If you’re reading this, chances are that you’re either on a computer, smartphone or tablet — which is why we’re going to make this one short. According to TheVisionCounsil.org, 70%-80% of adults and children report using digital devices for more than two hours per day.

This length of screen use can lead to physical discomfort symptomatically classified as digital eye strain or computer vision syndrome. You can reduce or avoid some of these symptoms by practicing good screen use habits.

20-20-20 rule

The American Optometric Association (AOA) recommends that every 20 minutes, take a 20-second break and look at something 20 feet away. Even short breaks make a huge difference. Ideally, you should take at least a 15-minute break from your device’s screen after two hours or more of usage.

Proper viewing angle and distance

Whether at work or at home, the AOA also suggests your computer screen should be 15 to 20 degrees below eye level (about 4 or 5 inches measured from the center of the screen) and 20 to 28 inches from the eyes. Your chair height should be adjusted so that your feet rest flat on the floor. Similarly for mobile devices, keep the view angle slightly below eye level and held at a comfortable distance. Also, try increasing the font size of screen text.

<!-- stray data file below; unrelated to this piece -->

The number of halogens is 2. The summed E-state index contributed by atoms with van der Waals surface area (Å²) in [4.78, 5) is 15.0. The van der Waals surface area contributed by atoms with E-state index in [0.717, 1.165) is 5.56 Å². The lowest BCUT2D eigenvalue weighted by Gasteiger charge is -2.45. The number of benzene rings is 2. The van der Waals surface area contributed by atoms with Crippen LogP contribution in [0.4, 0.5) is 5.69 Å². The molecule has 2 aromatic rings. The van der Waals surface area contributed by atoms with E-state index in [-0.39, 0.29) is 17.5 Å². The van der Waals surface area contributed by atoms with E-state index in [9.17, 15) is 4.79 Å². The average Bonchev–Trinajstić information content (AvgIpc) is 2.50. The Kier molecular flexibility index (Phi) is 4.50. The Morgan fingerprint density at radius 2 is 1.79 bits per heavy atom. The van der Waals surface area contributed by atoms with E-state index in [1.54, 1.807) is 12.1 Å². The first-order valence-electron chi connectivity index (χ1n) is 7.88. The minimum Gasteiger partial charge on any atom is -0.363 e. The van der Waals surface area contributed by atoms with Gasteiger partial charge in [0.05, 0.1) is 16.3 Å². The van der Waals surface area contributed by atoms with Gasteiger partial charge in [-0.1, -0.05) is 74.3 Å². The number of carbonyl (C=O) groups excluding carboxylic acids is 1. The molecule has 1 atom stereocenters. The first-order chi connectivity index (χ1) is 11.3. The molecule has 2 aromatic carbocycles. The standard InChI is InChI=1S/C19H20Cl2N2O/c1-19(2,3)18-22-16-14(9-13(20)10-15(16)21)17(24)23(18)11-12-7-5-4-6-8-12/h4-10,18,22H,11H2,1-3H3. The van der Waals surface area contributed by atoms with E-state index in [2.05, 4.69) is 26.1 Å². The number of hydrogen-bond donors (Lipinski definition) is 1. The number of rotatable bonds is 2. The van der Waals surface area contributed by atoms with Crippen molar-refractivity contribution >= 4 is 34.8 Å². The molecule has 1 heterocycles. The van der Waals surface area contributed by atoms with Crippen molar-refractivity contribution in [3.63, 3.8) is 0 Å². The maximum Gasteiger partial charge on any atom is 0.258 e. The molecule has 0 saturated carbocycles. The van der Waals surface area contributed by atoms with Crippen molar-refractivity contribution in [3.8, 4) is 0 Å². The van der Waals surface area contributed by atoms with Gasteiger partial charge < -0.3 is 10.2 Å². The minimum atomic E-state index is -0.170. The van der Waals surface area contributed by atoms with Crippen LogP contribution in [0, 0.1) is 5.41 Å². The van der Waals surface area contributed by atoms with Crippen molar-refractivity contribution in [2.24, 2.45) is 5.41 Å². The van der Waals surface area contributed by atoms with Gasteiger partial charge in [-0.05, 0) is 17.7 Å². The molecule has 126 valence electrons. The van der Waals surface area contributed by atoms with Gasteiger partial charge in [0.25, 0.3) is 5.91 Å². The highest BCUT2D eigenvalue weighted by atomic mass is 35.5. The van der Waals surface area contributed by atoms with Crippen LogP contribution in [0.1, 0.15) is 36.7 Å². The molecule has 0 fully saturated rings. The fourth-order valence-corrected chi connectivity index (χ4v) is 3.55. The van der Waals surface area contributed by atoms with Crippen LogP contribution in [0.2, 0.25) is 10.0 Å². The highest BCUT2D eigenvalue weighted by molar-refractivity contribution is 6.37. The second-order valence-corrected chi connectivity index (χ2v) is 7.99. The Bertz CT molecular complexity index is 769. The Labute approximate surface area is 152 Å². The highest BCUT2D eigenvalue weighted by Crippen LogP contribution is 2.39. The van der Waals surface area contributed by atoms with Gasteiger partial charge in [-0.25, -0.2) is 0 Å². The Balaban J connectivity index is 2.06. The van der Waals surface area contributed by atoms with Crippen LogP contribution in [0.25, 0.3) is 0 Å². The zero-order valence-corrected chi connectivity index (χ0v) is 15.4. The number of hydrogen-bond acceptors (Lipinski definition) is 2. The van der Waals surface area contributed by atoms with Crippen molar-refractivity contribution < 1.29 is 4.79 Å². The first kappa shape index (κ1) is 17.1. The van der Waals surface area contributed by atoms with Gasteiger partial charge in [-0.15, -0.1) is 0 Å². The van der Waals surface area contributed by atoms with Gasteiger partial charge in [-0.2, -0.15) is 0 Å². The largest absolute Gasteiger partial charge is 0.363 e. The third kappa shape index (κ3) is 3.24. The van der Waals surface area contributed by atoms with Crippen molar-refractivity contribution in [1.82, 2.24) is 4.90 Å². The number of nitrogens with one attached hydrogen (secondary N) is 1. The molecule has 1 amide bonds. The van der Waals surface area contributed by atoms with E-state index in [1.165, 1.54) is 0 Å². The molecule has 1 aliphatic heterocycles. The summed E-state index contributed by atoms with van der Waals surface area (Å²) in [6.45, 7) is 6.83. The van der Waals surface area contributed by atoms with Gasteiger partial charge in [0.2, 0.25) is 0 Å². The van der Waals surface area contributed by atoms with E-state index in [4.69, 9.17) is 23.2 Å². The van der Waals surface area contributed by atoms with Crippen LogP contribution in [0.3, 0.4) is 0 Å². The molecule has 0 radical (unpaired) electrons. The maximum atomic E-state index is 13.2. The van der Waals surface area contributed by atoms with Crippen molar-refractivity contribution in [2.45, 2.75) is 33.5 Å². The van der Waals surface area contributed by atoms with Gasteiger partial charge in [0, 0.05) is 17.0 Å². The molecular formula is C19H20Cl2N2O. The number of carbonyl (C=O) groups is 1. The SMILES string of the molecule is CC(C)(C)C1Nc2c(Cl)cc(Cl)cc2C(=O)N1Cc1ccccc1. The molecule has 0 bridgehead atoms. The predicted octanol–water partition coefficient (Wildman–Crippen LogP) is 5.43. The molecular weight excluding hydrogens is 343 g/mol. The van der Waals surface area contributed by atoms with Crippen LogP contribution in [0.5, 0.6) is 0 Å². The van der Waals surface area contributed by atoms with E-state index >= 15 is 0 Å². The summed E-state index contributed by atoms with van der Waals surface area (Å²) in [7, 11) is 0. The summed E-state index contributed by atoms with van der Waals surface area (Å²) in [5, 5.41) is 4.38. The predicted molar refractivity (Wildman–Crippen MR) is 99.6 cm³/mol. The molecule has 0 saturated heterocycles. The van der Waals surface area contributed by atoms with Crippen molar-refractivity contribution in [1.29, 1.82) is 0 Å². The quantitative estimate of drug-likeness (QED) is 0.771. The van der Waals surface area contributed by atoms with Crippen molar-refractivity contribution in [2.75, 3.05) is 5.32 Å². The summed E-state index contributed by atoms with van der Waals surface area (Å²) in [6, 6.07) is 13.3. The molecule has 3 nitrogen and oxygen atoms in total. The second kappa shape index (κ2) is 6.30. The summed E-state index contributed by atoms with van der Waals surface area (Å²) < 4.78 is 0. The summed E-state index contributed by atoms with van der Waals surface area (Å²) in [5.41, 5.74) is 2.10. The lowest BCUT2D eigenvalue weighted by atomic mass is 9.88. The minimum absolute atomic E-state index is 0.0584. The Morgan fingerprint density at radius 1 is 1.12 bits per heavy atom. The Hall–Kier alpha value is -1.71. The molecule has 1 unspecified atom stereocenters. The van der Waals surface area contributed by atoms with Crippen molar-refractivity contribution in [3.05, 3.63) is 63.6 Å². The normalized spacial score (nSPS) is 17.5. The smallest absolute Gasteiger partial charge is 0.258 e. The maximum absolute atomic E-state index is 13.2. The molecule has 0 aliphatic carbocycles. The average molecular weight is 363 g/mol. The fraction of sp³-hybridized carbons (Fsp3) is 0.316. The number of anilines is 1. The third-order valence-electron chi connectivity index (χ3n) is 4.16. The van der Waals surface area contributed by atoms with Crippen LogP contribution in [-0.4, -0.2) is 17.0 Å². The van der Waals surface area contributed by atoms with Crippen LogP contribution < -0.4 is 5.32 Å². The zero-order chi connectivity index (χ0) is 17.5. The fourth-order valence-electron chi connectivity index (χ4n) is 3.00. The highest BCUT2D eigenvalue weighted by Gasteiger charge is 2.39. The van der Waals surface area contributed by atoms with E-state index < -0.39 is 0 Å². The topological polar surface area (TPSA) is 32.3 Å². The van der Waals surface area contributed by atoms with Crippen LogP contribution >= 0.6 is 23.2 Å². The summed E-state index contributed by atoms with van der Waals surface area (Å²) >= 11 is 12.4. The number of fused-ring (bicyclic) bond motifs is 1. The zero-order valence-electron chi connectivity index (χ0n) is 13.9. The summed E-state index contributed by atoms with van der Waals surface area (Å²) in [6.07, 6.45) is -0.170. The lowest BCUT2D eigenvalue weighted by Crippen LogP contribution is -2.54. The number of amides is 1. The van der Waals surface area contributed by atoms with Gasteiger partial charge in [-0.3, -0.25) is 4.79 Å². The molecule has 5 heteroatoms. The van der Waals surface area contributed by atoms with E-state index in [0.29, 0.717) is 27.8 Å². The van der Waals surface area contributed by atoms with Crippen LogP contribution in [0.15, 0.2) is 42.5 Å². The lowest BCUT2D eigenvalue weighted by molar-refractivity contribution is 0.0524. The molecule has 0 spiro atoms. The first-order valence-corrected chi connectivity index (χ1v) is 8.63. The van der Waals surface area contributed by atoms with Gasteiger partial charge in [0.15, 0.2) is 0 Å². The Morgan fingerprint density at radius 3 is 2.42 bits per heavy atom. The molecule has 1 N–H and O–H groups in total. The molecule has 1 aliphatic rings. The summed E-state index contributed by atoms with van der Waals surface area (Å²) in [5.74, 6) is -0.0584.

Glare and lighting

Try toning down the brightness of your screen or device for some eye relief. Glare reduction screens or films can also help lower eye strain. When it comes to lighting, dim surrounding lights and avoid strong overhead lighting. If you’re outdoors, try to find some shade so you’re not competing with direct sunlight, which can make it harder to read your device.

Blink more often

Staring at a digital screen can reduce how often you blink, causing eyes to become dry. If your eyes feel dry, use artificial tears to refresh them. It’s also beneficial to remind yourself to blink more often, which also helps the eyes refocus.

Pop out your contact lenses

If you’re a contact lens wearer, give them a break and swap your lenses for your glasses. The American Academy of Ophthalmology (AAO) suggests that contact lenses can intensify eye dryness and irritation during heavy use of your computer or digital device.

The AAO sees no evidence of permanent eye damage from staring at your computer screen or digital device. Eye strain is a temporary condition and can be easily reduced or treated by adding these few techniques into your daily digital screen usage.

SafeBee® Top Three:

  1. Follow the 20-20-20 rule, or give your eyes a 15-minute break from digital screens
  2. Practice proper eye ergonomics
  3. Remember to blink more